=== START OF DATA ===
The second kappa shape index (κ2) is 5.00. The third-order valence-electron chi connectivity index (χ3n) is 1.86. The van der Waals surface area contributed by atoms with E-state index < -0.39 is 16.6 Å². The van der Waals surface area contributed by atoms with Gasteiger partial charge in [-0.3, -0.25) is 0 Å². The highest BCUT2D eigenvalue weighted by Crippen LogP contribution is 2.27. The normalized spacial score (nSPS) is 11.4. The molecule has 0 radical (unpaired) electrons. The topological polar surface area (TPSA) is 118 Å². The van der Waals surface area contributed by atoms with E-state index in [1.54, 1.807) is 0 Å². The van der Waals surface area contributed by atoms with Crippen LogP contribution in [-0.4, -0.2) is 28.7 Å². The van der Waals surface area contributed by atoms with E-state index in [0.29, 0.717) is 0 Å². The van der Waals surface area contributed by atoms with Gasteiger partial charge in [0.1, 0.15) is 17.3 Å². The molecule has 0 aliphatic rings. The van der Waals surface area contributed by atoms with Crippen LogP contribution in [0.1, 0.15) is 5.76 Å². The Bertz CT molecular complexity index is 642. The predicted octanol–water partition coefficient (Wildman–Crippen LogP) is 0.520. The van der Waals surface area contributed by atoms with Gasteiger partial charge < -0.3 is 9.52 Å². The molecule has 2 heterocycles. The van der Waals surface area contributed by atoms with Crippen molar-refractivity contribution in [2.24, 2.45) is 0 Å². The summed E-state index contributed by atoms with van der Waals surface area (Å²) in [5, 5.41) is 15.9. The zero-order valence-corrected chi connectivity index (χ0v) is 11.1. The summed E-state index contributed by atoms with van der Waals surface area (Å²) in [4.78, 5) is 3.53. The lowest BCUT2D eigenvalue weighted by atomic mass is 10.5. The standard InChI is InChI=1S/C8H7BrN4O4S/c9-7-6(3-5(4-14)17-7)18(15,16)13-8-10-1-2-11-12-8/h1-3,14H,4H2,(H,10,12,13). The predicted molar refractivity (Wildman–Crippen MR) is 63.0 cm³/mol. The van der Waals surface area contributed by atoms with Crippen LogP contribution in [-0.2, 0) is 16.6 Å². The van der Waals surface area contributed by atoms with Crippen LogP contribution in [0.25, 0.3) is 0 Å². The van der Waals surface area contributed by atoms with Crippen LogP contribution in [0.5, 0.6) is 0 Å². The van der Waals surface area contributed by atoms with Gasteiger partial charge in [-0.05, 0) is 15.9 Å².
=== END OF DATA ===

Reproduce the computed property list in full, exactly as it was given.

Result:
The second kappa shape index (κ2) is 5.00. The third-order valence-electron chi connectivity index (χ3n) is 1.86. The van der Waals surface area contributed by atoms with E-state index < -0.39 is 16.6 Å². The van der Waals surface area contributed by atoms with Gasteiger partial charge in [-0.3, -0.25) is 0 Å². The highest BCUT2D eigenvalue weighted by Crippen LogP contribution is 2.27. The normalized spacial score (nSPS) is 11.4. The molecule has 0 radical (unpaired) electrons. The topological polar surface area (TPSA) is 118 Å². The van der Waals surface area contributed by atoms with E-state index in [1.54, 1.807) is 0 Å². The van der Waals surface area contributed by atoms with Crippen LogP contribution in [-0.4, -0.2) is 28.7 Å². The van der Waals surface area contributed by atoms with E-state index in [0.29, 0.717) is 0 Å². The van der Waals surface area contributed by atoms with Gasteiger partial charge in [0.1, 0.15) is 17.3 Å². The molecule has 0 aliphatic rings. The van der Waals surface area contributed by atoms with Crippen LogP contribution in [0.1, 0.15) is 5.76 Å². The Bertz CT molecular complexity index is 642. The predicted octanol–water partition coefficient (Wildman–Crippen LogP) is 0.520. The van der Waals surface area contributed by atoms with Gasteiger partial charge < -0.3 is 9.52 Å². The molecule has 2 heterocycles. The van der Waals surface area contributed by atoms with Crippen molar-refractivity contribution in [2.24, 2.45) is 0 Å². The summed E-state index contributed by atoms with van der Waals surface area (Å²) in [5, 5.41) is 15.9. The zero-order valence-corrected chi connectivity index (χ0v) is 11.1. The summed E-state index contributed by atoms with van der Waals surface area (Å²) in [4.78, 5) is 3.53. The lowest BCUT2D eigenvalue weighted by atomic mass is 10.5. The standard InChI is InChI=1S/C8H7BrN4O4S/c9-7-6(3-5(4-14)17-7)18(15,16)13-8-10-1-2-11-12-8/h1-3,14H,4H2,(H,10,12,13). The predicted molar refractivity (Wildman–Crippen MR) is 63.0 cm³/mol. The van der Waals surface area contributed by atoms with Crippen LogP contribution in [-0.2, 0) is 16.6 Å². The van der Waals surface area contributed by atoms with Crippen LogP contribution in [0.25, 0.3) is 0 Å². The van der Waals surface area contributed by atoms with Crippen LogP contribution in [0.5, 0.6) is 0 Å². The van der Waals surface area contributed by atoms with Gasteiger partial charge in [-0.05, 0) is 15.9 Å².